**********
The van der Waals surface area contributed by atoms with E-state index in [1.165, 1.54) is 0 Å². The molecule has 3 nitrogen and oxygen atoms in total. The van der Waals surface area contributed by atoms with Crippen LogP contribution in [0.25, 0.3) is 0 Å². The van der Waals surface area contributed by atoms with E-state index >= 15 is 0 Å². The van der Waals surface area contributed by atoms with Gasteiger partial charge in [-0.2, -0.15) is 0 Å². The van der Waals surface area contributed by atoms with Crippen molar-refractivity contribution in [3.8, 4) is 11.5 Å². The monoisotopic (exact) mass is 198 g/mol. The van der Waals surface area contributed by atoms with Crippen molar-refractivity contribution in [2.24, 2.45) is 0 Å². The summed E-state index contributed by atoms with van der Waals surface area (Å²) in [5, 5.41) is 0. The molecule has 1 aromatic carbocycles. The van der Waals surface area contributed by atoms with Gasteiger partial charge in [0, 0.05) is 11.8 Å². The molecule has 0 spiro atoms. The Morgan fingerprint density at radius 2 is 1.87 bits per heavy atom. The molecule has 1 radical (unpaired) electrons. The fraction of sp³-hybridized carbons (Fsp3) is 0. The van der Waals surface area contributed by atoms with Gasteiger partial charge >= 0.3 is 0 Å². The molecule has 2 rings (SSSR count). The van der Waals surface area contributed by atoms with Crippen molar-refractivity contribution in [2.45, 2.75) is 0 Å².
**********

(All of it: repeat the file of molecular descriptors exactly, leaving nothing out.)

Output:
The van der Waals surface area contributed by atoms with E-state index in [1.165, 1.54) is 0 Å². The molecule has 3 nitrogen and oxygen atoms in total. The van der Waals surface area contributed by atoms with Crippen LogP contribution in [0.25, 0.3) is 0 Å². The van der Waals surface area contributed by atoms with E-state index >= 15 is 0 Å². The van der Waals surface area contributed by atoms with Gasteiger partial charge in [-0.2, -0.15) is 0 Å². The van der Waals surface area contributed by atoms with Crippen molar-refractivity contribution in [3.8, 4) is 11.5 Å². The monoisotopic (exact) mass is 198 g/mol. The van der Waals surface area contributed by atoms with Crippen molar-refractivity contribution in [2.24, 2.45) is 0 Å². The summed E-state index contributed by atoms with van der Waals surface area (Å²) in [5, 5.41) is 0. The molecule has 1 aromatic carbocycles. The van der Waals surface area contributed by atoms with Gasteiger partial charge in [0, 0.05) is 11.8 Å². The molecule has 0 spiro atoms. The Morgan fingerprint density at radius 2 is 1.87 bits per heavy atom. The molecule has 1 radical (unpaired) electrons. The fraction of sp³-hybridized carbons (Fsp3) is 0. The van der Waals surface area contributed by atoms with Gasteiger partial charge >= 0.3 is 0 Å². The molecule has 2 rings (SSSR count). The van der Waals surface area contributed by atoms with Crippen molar-refractivity contribution in [2.45, 2.75) is 0 Å².